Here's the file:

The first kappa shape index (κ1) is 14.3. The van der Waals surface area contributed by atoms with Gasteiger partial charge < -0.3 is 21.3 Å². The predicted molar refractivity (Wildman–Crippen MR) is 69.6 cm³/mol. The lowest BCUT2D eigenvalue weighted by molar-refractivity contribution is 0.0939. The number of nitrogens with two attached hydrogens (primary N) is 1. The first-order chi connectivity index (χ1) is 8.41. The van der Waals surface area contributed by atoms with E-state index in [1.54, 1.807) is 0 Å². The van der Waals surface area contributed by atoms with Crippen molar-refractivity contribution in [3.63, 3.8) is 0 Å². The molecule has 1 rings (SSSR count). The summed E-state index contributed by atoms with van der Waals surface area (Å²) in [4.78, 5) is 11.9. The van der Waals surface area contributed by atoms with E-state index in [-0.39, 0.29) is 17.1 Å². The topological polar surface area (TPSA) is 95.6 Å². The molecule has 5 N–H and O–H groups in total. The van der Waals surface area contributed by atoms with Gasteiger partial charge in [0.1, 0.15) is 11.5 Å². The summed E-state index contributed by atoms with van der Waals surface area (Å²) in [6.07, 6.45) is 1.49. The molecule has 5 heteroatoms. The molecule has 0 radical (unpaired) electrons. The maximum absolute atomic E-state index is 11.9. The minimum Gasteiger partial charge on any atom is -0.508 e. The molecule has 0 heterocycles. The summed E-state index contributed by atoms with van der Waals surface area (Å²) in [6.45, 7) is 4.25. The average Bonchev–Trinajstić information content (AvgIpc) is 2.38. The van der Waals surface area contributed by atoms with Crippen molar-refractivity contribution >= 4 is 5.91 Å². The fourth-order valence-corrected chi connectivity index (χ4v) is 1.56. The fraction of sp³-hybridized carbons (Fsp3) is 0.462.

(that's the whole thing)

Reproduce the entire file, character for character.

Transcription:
The first kappa shape index (κ1) is 14.3. The van der Waals surface area contributed by atoms with Gasteiger partial charge < -0.3 is 21.3 Å². The predicted molar refractivity (Wildman–Crippen MR) is 69.6 cm³/mol. The lowest BCUT2D eigenvalue weighted by molar-refractivity contribution is 0.0939. The number of nitrogens with two attached hydrogens (primary N) is 1. The first-order chi connectivity index (χ1) is 8.41. The van der Waals surface area contributed by atoms with E-state index in [1.54, 1.807) is 0 Å². The van der Waals surface area contributed by atoms with Crippen molar-refractivity contribution in [3.63, 3.8) is 0 Å². The molecule has 1 rings (SSSR count). The summed E-state index contributed by atoms with van der Waals surface area (Å²) in [4.78, 5) is 11.9. The van der Waals surface area contributed by atoms with E-state index in [-0.39, 0.29) is 17.1 Å². The topological polar surface area (TPSA) is 95.6 Å². The molecule has 5 N–H and O–H groups in total. The van der Waals surface area contributed by atoms with Gasteiger partial charge in [0.1, 0.15) is 11.5 Å². The summed E-state index contributed by atoms with van der Waals surface area (Å²) in [6.07, 6.45) is 1.49. The molecule has 5 heteroatoms. The molecule has 0 radical (unpaired) electrons. The maximum absolute atomic E-state index is 11.9. The minimum Gasteiger partial charge on any atom is -0.508 e. The molecule has 0 heterocycles. The summed E-state index contributed by atoms with van der Waals surface area (Å²) in [6.45, 7) is 4.25. The average Bonchev–Trinajstić information content (AvgIpc) is 2.38. The van der Waals surface area contributed by atoms with Crippen molar-refractivity contribution >= 4 is 5.91 Å². The fourth-order valence-corrected chi connectivity index (χ4v) is 1.56. The fraction of sp³-hybridized carbons (Fsp3) is 0.462.